An Inconvenient Faith? Conservative Christianity, Climate Change, and the End of the World

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Material Information

Title:
An Inconvenient Faith? Conservative Christianity, Climate Change, and the End of the World
Physical Description:
1 online resource (343 p.)
Language:
english
Creator:
Veldman, Robin Globus
Publisher:
University of Florida
Place of Publication:
Gainesville, Fla.
Publication Date:

Thesis/Dissertation Information

Degree:
Doctorate ( Ph.D.)
Degree Grantor:
University of Florida
Degree Disciplines:
Religion
Committee Chair:
TAYLOR,BRON R
Committee Co-Chair:
HACKETT,DAVID GRAY
Committee Members:
WOOD,CHARLES H
WALD,KENNETH D
SCHWARTZ,KATRINA Z

Subjects

Subjects / Keywords:
apocalypticism -- care -- change -- climate -- creation -- end -- environmentalism -- evangelical -- global -- greening -- rapture -- times -- warming
Religion -- Dissertations, Academic -- UF
Genre:
Religion thesis, Ph.D.
bibliography   ( marcgt )
theses   ( marcgt )
government publication (state, provincial, terriorial, dependent)   ( marcgt )
born-digital   ( sobekcm )
Electronic Thesis or Dissertation

Notes

Abstract:
Despite the efforts of evangelical leaders in the early-to-mid 2000s to generate enthusiasm for tackling the issue of climate change, a robust evangelical climate movement has not emerged. The overarching goal of this dissertation is to understand why, despite decades of collaboration between conservative Christians and environmentalists, activists have made so little progress. Using focus groups, semi-structured interviews and participant observation conducted in southeastern Georgia, I examined five factors that might discourage conservative Christians' from becoming concerned about the environment and climate change: (1) end time beliefs (2) political orientation (3) attitudes toward science (4) other this-worldly priorities and (5) attitudes toward environmentalism and/or environmentalists. I found that end time beliefs played a direct role only among a small subset of the conservative Christians I encountered, a group I call "hot millennialists." For the rest of my informants, end time belief played an indirect role, encouraging them to reject the idea that human activities were causing the climate to change on the grounds that God, not humans, was in control of the earth's fate. For many of these "cool millennialists," addressing climate change was ultimately insignificant in light of more important religious goals. I also identified broader forces at work. First, the religious communities I visited tended to direct their members' attention away from the environment as a locus of moral concern. Second, many of my informants viewed environmentalists' attempts to place climate change on the national agenda as part of a broader campaign to "take God out of the equation." They thus viewed environmentalists as antagonists in the larger battle between Christians and secularizing forces and trends. A case study of Southern Baptists showed that the same dynamic shaped the denomination's interpretation of and response to a 2008 document known as "A Southern Baptist Declaration on the Environment and Climate Change." I argue that this kind of engagement with environmentalism does not constitute the "greening of evangelicalism"--a phrase that connotes collaboration with the environmental movement--but the "evangelicalization of environmental concern," or molding environmentalism to fit conservative Christianity's moral vision and cultural goals.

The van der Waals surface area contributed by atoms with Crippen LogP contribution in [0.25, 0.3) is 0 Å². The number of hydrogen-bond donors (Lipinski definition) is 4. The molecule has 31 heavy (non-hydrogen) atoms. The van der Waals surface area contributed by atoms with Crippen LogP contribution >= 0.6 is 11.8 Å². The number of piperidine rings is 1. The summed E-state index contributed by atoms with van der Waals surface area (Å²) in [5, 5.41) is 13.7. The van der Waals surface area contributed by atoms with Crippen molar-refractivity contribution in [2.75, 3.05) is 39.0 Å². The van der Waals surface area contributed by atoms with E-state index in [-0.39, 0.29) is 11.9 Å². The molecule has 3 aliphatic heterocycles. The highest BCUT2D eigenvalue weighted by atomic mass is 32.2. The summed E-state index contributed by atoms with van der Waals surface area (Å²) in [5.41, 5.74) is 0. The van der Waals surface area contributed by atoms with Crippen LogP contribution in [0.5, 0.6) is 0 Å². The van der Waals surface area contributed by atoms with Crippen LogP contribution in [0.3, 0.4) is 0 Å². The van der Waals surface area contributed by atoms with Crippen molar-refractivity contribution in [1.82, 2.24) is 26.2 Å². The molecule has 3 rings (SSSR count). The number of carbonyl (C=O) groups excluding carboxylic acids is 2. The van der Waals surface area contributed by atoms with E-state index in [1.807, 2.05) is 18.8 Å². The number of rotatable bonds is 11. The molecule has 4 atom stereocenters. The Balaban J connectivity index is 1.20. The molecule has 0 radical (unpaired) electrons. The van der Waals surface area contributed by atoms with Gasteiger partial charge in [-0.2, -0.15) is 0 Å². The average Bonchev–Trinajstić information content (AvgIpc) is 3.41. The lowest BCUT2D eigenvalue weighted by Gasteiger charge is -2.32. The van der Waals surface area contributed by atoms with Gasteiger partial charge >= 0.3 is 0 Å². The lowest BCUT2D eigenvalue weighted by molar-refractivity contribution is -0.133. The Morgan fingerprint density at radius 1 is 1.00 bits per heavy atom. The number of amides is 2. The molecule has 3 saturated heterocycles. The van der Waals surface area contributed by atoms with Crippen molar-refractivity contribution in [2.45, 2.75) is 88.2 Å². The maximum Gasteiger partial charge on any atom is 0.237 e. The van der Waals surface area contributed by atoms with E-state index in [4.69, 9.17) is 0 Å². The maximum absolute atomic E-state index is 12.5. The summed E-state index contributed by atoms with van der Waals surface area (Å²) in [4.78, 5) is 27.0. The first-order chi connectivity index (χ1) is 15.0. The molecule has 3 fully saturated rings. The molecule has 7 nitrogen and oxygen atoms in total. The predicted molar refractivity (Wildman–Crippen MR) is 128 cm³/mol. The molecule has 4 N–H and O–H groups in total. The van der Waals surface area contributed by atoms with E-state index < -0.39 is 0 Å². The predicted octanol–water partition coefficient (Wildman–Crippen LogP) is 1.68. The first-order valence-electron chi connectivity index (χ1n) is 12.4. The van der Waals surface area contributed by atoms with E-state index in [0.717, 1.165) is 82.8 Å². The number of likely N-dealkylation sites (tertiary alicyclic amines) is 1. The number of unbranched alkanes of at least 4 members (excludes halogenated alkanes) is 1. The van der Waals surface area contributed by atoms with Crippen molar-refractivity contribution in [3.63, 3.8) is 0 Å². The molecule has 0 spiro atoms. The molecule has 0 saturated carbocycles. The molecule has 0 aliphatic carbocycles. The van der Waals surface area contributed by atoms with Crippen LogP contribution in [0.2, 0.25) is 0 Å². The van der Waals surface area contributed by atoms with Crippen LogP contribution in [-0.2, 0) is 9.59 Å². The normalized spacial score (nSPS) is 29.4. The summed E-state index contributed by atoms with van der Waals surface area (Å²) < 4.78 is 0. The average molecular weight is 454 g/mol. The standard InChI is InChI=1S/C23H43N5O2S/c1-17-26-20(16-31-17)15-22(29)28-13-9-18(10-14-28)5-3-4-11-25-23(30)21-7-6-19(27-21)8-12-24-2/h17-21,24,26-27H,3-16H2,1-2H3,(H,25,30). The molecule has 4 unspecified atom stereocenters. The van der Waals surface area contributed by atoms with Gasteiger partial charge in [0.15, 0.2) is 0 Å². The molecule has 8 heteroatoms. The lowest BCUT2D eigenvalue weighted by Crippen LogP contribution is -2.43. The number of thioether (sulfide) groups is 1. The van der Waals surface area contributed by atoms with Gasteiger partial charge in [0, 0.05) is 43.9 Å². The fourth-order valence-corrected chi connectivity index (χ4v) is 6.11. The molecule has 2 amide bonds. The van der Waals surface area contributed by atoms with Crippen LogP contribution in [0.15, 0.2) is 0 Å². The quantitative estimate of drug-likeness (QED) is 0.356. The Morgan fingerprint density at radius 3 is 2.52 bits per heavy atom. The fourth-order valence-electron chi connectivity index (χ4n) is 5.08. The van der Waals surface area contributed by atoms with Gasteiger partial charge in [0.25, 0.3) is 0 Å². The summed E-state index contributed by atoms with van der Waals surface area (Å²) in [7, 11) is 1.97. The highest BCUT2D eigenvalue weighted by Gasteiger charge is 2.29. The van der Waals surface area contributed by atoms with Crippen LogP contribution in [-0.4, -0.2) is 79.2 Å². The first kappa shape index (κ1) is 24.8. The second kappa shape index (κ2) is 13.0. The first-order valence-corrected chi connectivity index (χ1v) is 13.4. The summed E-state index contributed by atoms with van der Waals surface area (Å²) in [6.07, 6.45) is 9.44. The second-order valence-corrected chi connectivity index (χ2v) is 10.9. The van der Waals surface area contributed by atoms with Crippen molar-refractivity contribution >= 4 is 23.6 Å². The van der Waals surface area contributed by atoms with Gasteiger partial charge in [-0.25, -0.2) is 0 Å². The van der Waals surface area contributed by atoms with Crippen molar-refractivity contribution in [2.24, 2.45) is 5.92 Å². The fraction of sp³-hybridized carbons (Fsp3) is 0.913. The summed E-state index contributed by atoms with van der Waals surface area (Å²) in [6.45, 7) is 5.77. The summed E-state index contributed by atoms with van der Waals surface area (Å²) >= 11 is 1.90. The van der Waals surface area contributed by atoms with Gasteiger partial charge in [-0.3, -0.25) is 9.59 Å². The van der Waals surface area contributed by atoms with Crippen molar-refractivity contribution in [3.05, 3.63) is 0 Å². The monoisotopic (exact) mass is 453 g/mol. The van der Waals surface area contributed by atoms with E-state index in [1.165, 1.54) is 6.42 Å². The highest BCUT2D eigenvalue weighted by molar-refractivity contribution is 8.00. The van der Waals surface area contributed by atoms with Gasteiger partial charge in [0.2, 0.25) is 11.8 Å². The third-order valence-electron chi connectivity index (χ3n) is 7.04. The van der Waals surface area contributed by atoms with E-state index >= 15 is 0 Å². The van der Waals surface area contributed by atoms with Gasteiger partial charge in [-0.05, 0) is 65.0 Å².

General Note:
In the series University of Florida Digital Collections.
General Note:
Includes vita.
Bibliography:
Includes bibliographical references.
Source of Description:
Description based on online resource; title from PDF title page.
Source of Description:
This bibliographic record is available under the Creative Commons CC0 public domain dedication. The University of Florida Libraries, as creator of this bibliographic record, has waived all rights to it worldwide under copyright law, including all related and neighboring rights, to the extent allowed by law.
Statement of Responsibility:
by Robin Globus Veldman.
Thesis:
Thesis (Ph.D.)--University of Florida, 2014.
Local:
Adviser: TAYLOR,BRON R.
Local:
Co-adviser: HACKETT,DAVID GRAY.
Electronic Access:
RESTRICTED TO UF STUDENTS, STAFF, FACULTY, AND ON-CAMPUS USE UNTIL 2016-05-31

Record Information

Source Institution:
UFRGP
Rights Management:
Applicable rights reserved.
Classification:
lcc - LD1780 2014
System ID:
UFE0046592:00001